A megger can be used to test the resistance of each winding of a 3 phase motor. If there are no shorted windings, each winding ought to have similar resistance. Before hybrid cars, meggers were most often used to test large electric motors on pumps, trains, boats, etc.. Our mechanic Enzo says the old megger he used while working as a tug boat mechanic had a hand crank to generate it’s test current.
What if the P3009 had set in park?
By the way, if the P3009 *had* reset while sitting in PARK with the key on, the next step would have been to remove the battery cover to check for shorts to the cover, etc. We pulled this one off (on a different car) because we had a codes P3030 (high voltage line snapped) and P3001(HV battery ECU malfunction), but that’s another story.
Testing the Motor/Generators
Once we confirmed the HV leak was not under the battery cover (with the key on test), and that the HV cables from the battery pack to the inverter had good insulation (with the megger), we then start to check MG1 (Motor/Generator 1) and MG2 (Motor/Generator 2) with the megger. MG1 & MG2 are 3 phase motors, and therefore have 3 cables each. The cables come from the inverter, and must be disconnected from the inverter before testing the motor windings and cables with the megger.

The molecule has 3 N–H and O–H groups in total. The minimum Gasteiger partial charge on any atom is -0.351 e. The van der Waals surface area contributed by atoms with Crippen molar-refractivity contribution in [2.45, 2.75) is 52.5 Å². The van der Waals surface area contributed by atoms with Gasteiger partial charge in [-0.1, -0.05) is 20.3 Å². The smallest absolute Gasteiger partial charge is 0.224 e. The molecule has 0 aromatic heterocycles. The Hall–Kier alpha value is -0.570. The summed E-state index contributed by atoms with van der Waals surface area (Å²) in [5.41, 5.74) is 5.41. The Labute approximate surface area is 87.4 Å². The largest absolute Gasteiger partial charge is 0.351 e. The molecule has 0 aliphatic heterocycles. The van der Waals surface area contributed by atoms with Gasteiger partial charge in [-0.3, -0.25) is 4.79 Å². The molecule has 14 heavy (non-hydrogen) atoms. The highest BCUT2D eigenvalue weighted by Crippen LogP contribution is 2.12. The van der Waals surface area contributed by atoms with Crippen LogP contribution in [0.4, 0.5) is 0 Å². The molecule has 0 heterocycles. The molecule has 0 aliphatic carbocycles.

Notice that there is a small jumper connector on the square MG2 cover and another on the round MG1 cover? The jumper completes a circuit that tells the HV ECU (I think) that the cover is in place. If you were doing something silly, like running the car in gear on a rack, and tried to remove the cover to poke your fingers in there, the power would be shut off and your suicide attempt would be thwarted. This is one of the many interlocks that makes it hard to hurt yourself with a Prius.
You may notice that I’m not wearing lineman’s gloves in this picture. That’s because I’m sure there is no voltage. The linesman’s gloves are only necessary until you’ve shut the power off and tested to make sure it’s off. Once you’ve done that, there’s no reason to worry about the orange cables and cumbersome gloves.
The MG2 is Bad